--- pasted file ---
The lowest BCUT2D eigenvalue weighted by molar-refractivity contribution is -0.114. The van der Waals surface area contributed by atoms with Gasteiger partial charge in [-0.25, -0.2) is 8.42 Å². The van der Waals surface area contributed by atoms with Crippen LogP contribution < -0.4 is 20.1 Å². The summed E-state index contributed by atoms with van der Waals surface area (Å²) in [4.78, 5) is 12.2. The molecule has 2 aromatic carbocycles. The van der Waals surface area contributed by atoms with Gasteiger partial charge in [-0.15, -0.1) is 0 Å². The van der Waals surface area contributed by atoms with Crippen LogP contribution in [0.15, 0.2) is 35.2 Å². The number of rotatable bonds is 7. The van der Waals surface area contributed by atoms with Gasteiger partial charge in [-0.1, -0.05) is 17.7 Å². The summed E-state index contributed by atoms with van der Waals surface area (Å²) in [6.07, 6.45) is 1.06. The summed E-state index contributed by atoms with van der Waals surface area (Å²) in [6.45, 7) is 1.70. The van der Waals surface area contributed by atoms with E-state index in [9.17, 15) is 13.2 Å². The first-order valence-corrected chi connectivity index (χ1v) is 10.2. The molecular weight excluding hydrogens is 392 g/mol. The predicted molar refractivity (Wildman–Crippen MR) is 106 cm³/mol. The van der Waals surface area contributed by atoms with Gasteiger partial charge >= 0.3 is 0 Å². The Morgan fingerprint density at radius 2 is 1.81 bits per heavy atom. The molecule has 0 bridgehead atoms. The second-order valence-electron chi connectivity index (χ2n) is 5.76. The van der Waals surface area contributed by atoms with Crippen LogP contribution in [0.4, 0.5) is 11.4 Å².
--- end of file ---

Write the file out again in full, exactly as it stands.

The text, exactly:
The lowest BCUT2D eigenvalue weighted by molar-refractivity contribution is -0.114. The van der Waals surface area contributed by atoms with Gasteiger partial charge in [-0.25, -0.2) is 8.42 Å². The van der Waals surface area contributed by atoms with Crippen LogP contribution < -0.4 is 20.1 Å². The summed E-state index contributed by atoms with van der Waals surface area (Å²) in [4.78, 5) is 12.2. The molecule has 2 aromatic carbocycles. The van der Waals surface area contributed by atoms with Gasteiger partial charge in [-0.15, -0.1) is 0 Å². The van der Waals surface area contributed by atoms with Crippen LogP contribution in [0.15, 0.2) is 35.2 Å². The number of rotatable bonds is 7. The van der Waals surface area contributed by atoms with Gasteiger partial charge in [-0.1, -0.05) is 17.7 Å². The summed E-state index contributed by atoms with van der Waals surface area (Å²) in [6.07, 6.45) is 1.06. The summed E-state index contributed by atoms with van der Waals surface area (Å²) in [6.45, 7) is 1.70. The van der Waals surface area contributed by atoms with E-state index in [9.17, 15) is 13.2 Å². The first-order valence-corrected chi connectivity index (χ1v) is 10.2. The molecular weight excluding hydrogens is 392 g/mol. The predicted molar refractivity (Wildman–Crippen MR) is 106 cm³/mol. The van der Waals surface area contributed by atoms with Gasteiger partial charge >= 0.3 is 0 Å². The Morgan fingerprint density at radius 2 is 1.81 bits per heavy atom. The molecule has 0 bridgehead atoms. The second-order valence-electron chi connectivity index (χ2n) is 5.76. The van der Waals surface area contributed by atoms with Crippen LogP contribution in [0.4, 0.5) is 11.4 Å².